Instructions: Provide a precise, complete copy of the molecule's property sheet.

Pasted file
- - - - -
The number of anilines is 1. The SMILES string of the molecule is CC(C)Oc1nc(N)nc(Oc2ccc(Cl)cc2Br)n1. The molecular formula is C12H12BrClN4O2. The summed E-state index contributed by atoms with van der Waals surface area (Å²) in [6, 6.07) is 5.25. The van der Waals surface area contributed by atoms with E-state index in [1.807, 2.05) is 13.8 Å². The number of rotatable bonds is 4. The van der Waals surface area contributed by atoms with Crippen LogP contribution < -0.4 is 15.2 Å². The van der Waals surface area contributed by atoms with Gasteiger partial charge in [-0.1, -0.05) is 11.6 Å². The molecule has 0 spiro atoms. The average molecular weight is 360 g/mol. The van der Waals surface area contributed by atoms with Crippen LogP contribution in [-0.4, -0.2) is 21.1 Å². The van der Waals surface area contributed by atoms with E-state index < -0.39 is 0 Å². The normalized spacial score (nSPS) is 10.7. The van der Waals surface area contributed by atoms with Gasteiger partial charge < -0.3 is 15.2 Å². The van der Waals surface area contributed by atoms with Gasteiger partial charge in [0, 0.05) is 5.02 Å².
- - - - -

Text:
The number of anilines is 1. The SMILES string of the molecule is CC(C)Oc1nc(N)nc(Oc2ccc(Cl)cc2Br)n1. The molecular formula is C12H12BrClN4O2. The summed E-state index contributed by atoms with van der Waals surface area (Å²) in [6, 6.07) is 5.25. The van der Waals surface area contributed by atoms with E-state index in [1.807, 2.05) is 13.8 Å². The number of rotatable bonds is 4. The van der Waals surface area contributed by atoms with Crippen LogP contribution < -0.4 is 15.2 Å². The van der Waals surface area contributed by atoms with Gasteiger partial charge in [-0.1, -0.05) is 11.6 Å². The molecule has 0 spiro atoms. The average molecular weight is 360 g/mol. The van der Waals surface area contributed by atoms with Crippen LogP contribution in [-0.4, -0.2) is 21.1 Å². The van der Waals surface area contributed by atoms with E-state index < -0.39 is 0 Å². The normalized spacial score (nSPS) is 10.7. The van der Waals surface area contributed by atoms with Gasteiger partial charge < -0.3 is 15.2 Å². The van der Waals surface area contributed by atoms with Gasteiger partial charge in [0, 0.05) is 5.02 Å².